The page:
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Informing agricultural operations

Crop-CASMA provides access to high-resolution soil moisture data from NASA’s Soil Moisture Active Passive (SMAP) mission and the Moderate Resolution Imaging Spectroradiometer (MODIS) instrument in a user-friendly format. Source: USDA-NASS and the Center for Spatial Information Science and Systems at George Mason University.

A new tool makes satellite data on field conditions available to producers.

Soil moisture data are used to plan crop planting, forecast yields, track droughts or floods, and improve weather forecasts, and can also be used to track changing conditions for U.S. agriculture over time. A new tool developed by USDA makes soil moisture data from NASA available to farmers, researchers, and other users.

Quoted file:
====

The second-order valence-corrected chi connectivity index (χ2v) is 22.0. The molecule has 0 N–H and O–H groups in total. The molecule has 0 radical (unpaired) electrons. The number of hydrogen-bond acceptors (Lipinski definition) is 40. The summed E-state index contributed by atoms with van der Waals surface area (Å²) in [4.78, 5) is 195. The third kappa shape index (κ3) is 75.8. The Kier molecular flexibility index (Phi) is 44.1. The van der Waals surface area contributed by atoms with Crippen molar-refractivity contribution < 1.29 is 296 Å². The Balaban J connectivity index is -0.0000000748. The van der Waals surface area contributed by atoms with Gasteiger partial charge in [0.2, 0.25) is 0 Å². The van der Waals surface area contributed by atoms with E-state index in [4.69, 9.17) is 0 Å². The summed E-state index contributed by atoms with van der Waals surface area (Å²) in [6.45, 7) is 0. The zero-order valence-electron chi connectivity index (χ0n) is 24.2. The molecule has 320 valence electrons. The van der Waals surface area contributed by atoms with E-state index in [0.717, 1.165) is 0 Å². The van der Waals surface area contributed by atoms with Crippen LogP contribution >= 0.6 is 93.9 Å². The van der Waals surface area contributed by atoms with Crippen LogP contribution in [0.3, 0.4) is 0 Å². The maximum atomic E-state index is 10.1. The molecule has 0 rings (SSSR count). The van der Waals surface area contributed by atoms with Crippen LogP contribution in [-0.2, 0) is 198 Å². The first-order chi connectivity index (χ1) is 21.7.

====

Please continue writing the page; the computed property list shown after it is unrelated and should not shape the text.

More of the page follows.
The Crop-CASMA (Crop Condition and Soil Moisture Analytics) tool uses high-resolution satellite data from NASA’s Soil Moisture Active Passive (SMAP) mission to map soil moisture across the United States. Crop-CASMA provides access to data that can help producers plan spring plantings, guide predictions of moisture conditions and water availability, track damage after natural disasters, and monitor crop health and field conditions. The tool is formatted to be accessible to the public, including farmers, researchers, and students. Crop-CASMA was developed by USDA’s National Agricultural Statistics Service in collaboration with NASA and George Mason University.